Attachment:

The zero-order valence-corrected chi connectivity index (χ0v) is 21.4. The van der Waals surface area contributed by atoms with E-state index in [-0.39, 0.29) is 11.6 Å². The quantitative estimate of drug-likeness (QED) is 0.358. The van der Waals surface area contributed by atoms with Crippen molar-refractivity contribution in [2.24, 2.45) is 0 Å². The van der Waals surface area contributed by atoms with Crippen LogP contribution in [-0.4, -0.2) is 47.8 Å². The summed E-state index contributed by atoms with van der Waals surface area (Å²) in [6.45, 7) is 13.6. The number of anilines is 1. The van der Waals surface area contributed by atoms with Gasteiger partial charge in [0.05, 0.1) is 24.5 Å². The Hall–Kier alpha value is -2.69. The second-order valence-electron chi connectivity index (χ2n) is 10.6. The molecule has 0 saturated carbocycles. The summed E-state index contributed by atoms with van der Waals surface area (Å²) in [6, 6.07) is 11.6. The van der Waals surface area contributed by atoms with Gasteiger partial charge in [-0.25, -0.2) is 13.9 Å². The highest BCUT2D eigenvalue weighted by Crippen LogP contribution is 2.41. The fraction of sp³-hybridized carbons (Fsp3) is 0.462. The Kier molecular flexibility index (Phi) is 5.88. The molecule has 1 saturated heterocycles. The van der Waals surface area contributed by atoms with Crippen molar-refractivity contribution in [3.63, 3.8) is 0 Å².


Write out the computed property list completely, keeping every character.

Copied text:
The zero-order valence-corrected chi connectivity index (χ0v) is 21.4. The van der Waals surface area contributed by atoms with E-state index in [-0.39, 0.29) is 11.6 Å². The quantitative estimate of drug-likeness (QED) is 0.358. The van der Waals surface area contributed by atoms with Crippen molar-refractivity contribution in [2.24, 2.45) is 0 Å². The van der Waals surface area contributed by atoms with Crippen LogP contribution in [-0.4, -0.2) is 47.8 Å². The summed E-state index contributed by atoms with van der Waals surface area (Å²) in [6.45, 7) is 13.6. The number of anilines is 1. The van der Waals surface area contributed by atoms with Gasteiger partial charge in [0.05, 0.1) is 24.5 Å². The Hall–Kier alpha value is -2.69. The second-order valence-electron chi connectivity index (χ2n) is 10.6. The molecule has 0 saturated carbocycles. The summed E-state index contributed by atoms with van der Waals surface area (Å²) in [6, 6.07) is 11.6. The van der Waals surface area contributed by atoms with Gasteiger partial charge in [-0.25, -0.2) is 13.9 Å². The highest BCUT2D eigenvalue weighted by Crippen LogP contribution is 2.41. The fraction of sp³-hybridized carbons (Fsp3) is 0.462. The Kier molecular flexibility index (Phi) is 5.88. The molecule has 1 saturated heterocycles. The van der Waals surface area contributed by atoms with Crippen molar-refractivity contribution in [3.63, 3.8) is 0 Å².